And if you are wondering, after all of this, what is Ashwin’s favorite lens, that award goes to the Leica Summilux 35 mm f/1.4 ASPH. To me, it’s the best combination of many factors, including sharpness, bokeh, usefulness, and that Leica look.
BEST BOKEH BANG FOR THE BUCK:
Leica M system: Leica Summarit 35 mm f2.5, Leica Tele-Elmar 135 f/4
Canon EOS system: Canon EF 50 mm f/1.4
Micro 4/3: Panasonic 20 mm f/1.7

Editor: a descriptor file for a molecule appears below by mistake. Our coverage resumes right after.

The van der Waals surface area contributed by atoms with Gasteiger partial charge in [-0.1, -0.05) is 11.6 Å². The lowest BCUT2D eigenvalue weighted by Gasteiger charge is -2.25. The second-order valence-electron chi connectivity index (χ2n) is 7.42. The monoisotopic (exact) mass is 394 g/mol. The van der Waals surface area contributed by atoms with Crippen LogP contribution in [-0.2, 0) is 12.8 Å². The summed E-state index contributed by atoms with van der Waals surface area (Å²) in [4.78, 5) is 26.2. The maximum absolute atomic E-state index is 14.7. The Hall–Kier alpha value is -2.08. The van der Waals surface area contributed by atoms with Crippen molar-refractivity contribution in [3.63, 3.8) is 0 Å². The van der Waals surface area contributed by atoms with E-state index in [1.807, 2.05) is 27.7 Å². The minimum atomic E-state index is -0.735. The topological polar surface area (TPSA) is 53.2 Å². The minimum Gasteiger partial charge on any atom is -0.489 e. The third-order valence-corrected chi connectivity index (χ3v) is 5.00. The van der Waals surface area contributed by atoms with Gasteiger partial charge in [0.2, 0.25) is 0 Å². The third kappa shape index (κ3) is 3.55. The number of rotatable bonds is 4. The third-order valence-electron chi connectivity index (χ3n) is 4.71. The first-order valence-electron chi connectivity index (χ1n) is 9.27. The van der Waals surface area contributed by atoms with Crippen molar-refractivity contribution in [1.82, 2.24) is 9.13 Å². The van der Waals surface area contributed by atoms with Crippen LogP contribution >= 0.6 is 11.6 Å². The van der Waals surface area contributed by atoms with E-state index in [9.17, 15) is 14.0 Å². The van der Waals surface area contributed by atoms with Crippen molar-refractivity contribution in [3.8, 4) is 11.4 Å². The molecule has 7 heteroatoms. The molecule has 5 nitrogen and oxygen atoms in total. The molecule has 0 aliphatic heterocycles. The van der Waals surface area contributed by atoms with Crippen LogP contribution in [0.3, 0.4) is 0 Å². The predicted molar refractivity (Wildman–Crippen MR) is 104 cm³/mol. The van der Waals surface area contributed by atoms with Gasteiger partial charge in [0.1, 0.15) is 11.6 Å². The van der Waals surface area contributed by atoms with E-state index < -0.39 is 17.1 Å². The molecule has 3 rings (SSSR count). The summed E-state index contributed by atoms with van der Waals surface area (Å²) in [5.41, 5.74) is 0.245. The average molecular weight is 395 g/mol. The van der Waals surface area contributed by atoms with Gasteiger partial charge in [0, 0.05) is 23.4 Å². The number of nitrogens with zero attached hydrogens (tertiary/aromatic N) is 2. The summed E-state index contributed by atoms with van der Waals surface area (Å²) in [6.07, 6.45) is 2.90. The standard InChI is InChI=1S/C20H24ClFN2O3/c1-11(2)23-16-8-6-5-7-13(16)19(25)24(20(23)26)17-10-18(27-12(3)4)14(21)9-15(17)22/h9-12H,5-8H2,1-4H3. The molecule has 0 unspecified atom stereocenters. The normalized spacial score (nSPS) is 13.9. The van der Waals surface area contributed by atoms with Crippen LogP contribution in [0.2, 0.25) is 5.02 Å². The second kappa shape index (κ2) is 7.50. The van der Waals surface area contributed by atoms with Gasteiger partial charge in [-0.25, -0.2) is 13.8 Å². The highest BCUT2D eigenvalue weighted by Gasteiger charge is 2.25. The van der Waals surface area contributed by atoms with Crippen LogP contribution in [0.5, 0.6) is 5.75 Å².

From Steve: Thanks Ashwin for this very cool article. I found it very informative and agree with *most* of your ratings. I am sure others will have a few things to say about your new “King Of Bokeh” but I wanted to add that I own this lens and while I have mainly been shooting with a 50, the Bokeh of the 35 Summarit is very nice. Every time I shoot it I am always smiling when I sit down to look over the images captured with it. I I love mine to death. Truth be told, it seems to have a little bit more “character” than the cron. I have no complaints and could recommend this lens to any Leica M shooter! BTW, this lens is available at this sites main sponsor B&H Photo at their 35 Summarit page. You can also read my 35 Summarit review HERE.